More and more, people are resigned to a new normal and willing to do what it takes to get back to our glorious existence of the pre-pandemic days.
A friend of mine who opened his garment factory after four months had a solution for people fed up at not being able to socialise at all. Testing, and then going out guilt free. Private laboratories have come up with a self test that tells you in 15 minutes if you’re carrying antibodies against the Covid infection. It looks just like a home pregnancy kit, and tests for the presence of IgG and IgM antibodies. (The presence of IgMs indicate a fresh infection less than 5 days old while IgG suggests exposure to Covid more than 15-20 days previously — this test covers for our fear of the dreaded, unknowing, asymptomatic transmitter.) My friend, who used this test on himself and his office staff before restarting his manufacturing unit suggested that all of us buy the kit for Rs 410 plus GST. And go ahead with socialising if we’re in the clear (and if the people we’re meeting are committed to testing as well). In any case, the clarity is very welcome. This way those who are negative can meet those who are negative.
Of course, no over-the-counter test can promise 100 per cent accuracy and these are individual calls one has to take. The truly paranoid will find the inner strength to not meet anyone at all. For the rest of us lesser mortals it may actually come to this, that we’ll be pricking an index finger, drawing a drop of blood and waiting 15 minutes before heading out for a party. Or, be handing out kits to guests and requesting them to wait for the result before entering our homes. More and more, people are resigned to a new normal and willing to do what it takes to get back to our glorious existence of the pre-pandemic days. As long as one understands that the only way to get together is to stay far apart, we may restart human interaction: I, for one, can’t wait to bid adieu to Zoom. While it provided some amusing novelty in the short term, the thought of getting together with friends only virtually throws me into a deep depression. There has got to be a way to entertain safely, and in person.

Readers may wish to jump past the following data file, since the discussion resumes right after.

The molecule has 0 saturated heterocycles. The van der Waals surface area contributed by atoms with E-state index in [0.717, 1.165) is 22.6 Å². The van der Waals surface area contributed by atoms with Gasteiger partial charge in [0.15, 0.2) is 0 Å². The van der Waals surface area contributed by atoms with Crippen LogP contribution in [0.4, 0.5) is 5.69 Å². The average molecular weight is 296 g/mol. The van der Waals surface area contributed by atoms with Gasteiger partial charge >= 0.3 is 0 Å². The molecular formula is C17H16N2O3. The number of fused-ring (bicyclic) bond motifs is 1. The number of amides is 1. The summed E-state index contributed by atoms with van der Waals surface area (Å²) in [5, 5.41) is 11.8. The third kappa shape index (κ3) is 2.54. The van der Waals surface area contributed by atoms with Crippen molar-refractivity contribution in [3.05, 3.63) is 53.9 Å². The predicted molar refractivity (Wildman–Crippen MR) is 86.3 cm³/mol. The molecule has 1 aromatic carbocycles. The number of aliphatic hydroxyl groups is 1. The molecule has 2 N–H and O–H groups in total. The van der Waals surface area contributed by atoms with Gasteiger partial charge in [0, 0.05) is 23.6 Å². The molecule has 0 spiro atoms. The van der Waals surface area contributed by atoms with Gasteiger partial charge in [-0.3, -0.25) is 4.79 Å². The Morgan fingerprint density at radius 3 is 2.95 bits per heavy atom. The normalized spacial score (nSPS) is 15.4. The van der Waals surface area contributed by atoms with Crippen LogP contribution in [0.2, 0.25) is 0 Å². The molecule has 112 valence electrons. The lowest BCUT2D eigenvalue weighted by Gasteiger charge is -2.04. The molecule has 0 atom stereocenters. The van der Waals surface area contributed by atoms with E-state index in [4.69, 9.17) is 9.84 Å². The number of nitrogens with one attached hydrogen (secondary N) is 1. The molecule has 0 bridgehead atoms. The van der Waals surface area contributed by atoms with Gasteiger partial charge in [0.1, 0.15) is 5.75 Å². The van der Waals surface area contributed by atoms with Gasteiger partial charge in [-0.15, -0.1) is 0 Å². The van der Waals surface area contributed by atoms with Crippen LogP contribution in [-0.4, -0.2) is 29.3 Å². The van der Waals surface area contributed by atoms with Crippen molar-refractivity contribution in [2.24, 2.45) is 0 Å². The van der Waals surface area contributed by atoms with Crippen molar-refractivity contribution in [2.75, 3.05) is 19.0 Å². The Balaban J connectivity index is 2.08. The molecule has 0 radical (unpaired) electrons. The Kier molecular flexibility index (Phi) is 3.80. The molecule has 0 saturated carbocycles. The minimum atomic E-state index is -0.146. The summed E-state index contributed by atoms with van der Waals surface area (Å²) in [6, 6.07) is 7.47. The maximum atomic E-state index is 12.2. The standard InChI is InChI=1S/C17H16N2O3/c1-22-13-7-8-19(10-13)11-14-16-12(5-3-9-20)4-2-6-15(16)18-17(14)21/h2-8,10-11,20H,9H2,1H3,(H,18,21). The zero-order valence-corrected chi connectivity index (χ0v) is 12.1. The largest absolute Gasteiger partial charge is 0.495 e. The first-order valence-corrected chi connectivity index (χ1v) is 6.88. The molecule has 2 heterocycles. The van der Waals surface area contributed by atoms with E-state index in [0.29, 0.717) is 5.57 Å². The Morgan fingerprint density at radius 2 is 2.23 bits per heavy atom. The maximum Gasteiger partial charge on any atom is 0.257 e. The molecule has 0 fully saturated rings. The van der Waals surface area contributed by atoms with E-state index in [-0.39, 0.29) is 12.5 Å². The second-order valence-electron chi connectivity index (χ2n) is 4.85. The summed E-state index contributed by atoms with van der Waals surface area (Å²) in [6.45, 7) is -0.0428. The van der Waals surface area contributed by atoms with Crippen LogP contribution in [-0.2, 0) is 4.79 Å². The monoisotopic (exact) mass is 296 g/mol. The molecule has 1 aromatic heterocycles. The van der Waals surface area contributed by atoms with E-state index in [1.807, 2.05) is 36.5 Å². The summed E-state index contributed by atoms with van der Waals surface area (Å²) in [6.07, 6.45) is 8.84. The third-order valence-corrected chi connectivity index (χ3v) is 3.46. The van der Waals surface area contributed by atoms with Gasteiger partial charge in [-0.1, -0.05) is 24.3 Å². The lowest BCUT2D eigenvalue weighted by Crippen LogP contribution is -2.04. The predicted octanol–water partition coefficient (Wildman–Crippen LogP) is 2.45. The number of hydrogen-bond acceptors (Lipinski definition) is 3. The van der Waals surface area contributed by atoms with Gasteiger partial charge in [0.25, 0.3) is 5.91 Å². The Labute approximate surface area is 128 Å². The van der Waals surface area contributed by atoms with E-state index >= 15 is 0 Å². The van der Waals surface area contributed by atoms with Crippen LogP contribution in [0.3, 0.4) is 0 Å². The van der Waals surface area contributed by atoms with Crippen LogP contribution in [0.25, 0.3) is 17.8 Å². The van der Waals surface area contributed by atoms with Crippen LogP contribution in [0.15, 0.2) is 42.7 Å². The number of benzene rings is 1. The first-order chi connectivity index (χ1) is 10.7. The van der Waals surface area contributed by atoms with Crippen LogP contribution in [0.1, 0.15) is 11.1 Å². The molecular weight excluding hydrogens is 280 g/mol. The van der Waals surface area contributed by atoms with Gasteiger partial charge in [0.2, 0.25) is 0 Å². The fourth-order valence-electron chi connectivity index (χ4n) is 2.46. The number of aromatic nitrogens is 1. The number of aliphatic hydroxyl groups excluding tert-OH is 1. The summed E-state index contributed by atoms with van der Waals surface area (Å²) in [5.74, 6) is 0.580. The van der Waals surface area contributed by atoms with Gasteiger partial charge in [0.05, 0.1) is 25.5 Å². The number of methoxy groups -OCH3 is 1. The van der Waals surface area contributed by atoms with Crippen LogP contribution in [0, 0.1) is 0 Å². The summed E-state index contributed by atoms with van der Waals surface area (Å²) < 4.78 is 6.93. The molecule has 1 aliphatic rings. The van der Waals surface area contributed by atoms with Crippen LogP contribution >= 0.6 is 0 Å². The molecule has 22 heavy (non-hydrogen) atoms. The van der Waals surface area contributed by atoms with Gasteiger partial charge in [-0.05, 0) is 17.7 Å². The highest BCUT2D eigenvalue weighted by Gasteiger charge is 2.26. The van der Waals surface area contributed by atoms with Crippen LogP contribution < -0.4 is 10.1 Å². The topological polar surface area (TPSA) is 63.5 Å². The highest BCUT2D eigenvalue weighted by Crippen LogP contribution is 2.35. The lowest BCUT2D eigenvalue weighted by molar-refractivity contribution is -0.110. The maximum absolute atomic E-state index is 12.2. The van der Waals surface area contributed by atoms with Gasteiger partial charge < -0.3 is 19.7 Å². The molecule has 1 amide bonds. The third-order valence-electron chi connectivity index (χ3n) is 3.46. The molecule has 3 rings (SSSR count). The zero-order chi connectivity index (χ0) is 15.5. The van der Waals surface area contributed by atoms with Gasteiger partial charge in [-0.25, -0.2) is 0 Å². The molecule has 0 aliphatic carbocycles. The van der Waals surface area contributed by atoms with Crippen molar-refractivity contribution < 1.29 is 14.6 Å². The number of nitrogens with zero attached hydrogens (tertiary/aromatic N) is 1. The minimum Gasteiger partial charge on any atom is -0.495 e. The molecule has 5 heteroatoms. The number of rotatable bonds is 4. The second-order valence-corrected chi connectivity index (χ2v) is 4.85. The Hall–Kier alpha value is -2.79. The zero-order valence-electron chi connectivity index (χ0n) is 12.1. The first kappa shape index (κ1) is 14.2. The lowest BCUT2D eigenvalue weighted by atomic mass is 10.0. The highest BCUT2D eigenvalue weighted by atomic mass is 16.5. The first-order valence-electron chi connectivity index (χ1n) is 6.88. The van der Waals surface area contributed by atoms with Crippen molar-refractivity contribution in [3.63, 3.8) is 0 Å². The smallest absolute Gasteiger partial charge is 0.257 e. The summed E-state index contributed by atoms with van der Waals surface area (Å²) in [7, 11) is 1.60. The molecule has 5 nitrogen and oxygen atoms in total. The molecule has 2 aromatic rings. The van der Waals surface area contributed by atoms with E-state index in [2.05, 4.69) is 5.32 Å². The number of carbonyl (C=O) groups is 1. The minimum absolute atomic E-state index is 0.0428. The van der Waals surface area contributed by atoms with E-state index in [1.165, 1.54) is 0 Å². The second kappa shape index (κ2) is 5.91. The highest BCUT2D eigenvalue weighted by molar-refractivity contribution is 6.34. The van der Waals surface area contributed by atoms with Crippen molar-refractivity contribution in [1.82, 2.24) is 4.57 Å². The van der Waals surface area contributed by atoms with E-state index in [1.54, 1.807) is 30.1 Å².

This is of course a lot easier in places that don’t have the wretched weather cities like Delhi and Bombay do. If you sit outdoors or on a balcony with a mask on, maintaining space, it’s perfectly safe. But in this searing humidity, when you’re a puddle the minute you exit an air-conditioned room, the question of sitting outdoors for fun doesn’t arise. I miss my friends but doubt I’d be able to endure this discomfort even for Brad Pitt. So then, do we wait for October, a full three months away? Or try out extreme precautions indoors? I had three friends over recently and initially we followed the protocols, strictly. No hugging or kissing while saying hello though that felt really odd. But within an hour the masks came off, nor were we always six feet apart. Perhaps all these safety measures are wishful thinking. Eventually, people will laugh and talk loudly and engage in normal human behaviour — and after a couple of drinks we are prone to recklessness anyway.
More worryingly, it never even occurred to me that we should have all had individual serving spoons for helping ourselves to shared dishes. Recall, the cruise ship fiasco in Europe where the buffet cutlery played a massive role in quarantining the liner. Unless one is super vigilant and is sanitising common cutlery at a dinner party, this is a danger zone and will be the biggest challenge for restaurants when they return to full capacity. No doubt a new pandemic etiquette will evolve and solutions for these problem areas will emerge. Covid isn’t going anywhere and we have to go on living, preferably keeping frustration at bay. To hopefully, never forgetting that the most dangerous time while fighting a war is when you’re dead tired — and your mind fools you into believing, prematurely – that you’ve won.
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